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Tautologos is an esoteric programming language by User:Rdococ. It's a lot like Table, where there is only one kind of object. In this case, it's functions. I suspect I'll make another one with bananas soon.


Everything, and I mean everything, in Tautologos is a function. Numbers? Functions. Characters? Functions. Strings? Functions. The way a function can be written is flexible, and so are the ways comments can be written. The important part is not how you type a function, but how you nest these functions, giving each special function a label along the way, to give meaningless repetition a meaning.

y = function (x) return z end -- valid
y = function (x) { return z } // also valid
y = function (x) ( return z ) /* valid again */
y(x) = z --[[shorthand for the above]]


Tautologos is an imperative programming language with declaration in mind.

Local Variables

You can define a variable as local in one of two ways. A local variable cannot be accessed from outside the function that it's in.

x = function ()
    local y = x
    return y
var x = function ()
    var y = x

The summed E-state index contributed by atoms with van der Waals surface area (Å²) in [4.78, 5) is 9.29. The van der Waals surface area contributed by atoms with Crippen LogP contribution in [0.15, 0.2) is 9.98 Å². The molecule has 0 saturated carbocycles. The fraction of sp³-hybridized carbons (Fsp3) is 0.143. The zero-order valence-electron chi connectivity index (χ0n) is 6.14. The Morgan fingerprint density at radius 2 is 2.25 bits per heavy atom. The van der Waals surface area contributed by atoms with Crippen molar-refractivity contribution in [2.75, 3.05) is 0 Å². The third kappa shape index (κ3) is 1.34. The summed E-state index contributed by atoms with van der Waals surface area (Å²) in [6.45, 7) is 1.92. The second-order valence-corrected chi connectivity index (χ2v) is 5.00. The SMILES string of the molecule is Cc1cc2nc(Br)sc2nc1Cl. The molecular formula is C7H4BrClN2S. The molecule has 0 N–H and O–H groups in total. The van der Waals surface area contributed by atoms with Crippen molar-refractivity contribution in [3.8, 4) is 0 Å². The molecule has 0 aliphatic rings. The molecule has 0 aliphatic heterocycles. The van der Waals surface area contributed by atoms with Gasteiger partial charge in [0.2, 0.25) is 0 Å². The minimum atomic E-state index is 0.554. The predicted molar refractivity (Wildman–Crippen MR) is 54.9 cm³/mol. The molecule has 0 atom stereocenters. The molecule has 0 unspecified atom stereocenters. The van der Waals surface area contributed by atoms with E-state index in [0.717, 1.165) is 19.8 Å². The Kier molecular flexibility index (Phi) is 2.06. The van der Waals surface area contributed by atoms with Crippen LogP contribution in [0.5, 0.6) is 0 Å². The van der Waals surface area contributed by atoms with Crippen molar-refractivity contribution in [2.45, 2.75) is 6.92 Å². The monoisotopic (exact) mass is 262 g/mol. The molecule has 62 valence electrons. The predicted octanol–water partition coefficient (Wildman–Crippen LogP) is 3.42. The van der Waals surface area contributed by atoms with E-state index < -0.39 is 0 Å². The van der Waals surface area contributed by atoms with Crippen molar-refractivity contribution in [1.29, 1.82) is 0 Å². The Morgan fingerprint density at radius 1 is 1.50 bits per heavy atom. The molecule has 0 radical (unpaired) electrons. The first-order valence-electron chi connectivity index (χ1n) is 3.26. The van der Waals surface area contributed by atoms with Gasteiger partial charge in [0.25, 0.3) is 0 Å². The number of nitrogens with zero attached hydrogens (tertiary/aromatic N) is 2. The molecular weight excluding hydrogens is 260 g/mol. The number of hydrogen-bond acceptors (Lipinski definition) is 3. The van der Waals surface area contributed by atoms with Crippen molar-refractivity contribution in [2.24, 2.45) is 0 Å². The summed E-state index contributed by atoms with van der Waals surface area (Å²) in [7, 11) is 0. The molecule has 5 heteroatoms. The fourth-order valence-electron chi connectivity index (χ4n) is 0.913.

return y

You can redefine a global value in a function too.


Functions that are not defined are equivalent to nil, and functions that don't return a value return nil. Other than that, nil is pretty much a normal value - you can change it, which will change every undefined function.

nil = function () return nil end

Treating parameters like normal variables

What sets Tautologos functions apart from other functions is a few very small quirks that makes programming in it interesting - that you can give two parameters the same name. The function technically wasn't defined in the case that the two values are different, unless you defined it, and so is equivalent to nil, and returns whatever nil returns, which is usually nil, but as described above, it can be changed.

false = nil
equals(x, y, trueReturn, falseReturn) = falseReturn -- we defined the whole function
equals(x, x, trueReturn, falseReturn) = trueReturn -- we redefined half of the function

And if you give one parameter the name of a global variable, and the value passed to the function isn't equal to the value of the global variable, then the same thing will happen.

add(x, y) = add(successor(x), predecessor(y))
add(x, 0) = x -- doesn't redefine cases where y is not 0


  • Who cares about computational class? This language is about being esoteric. But it can do more than Table.
  • Tautologos is Greek for "repeating what is said."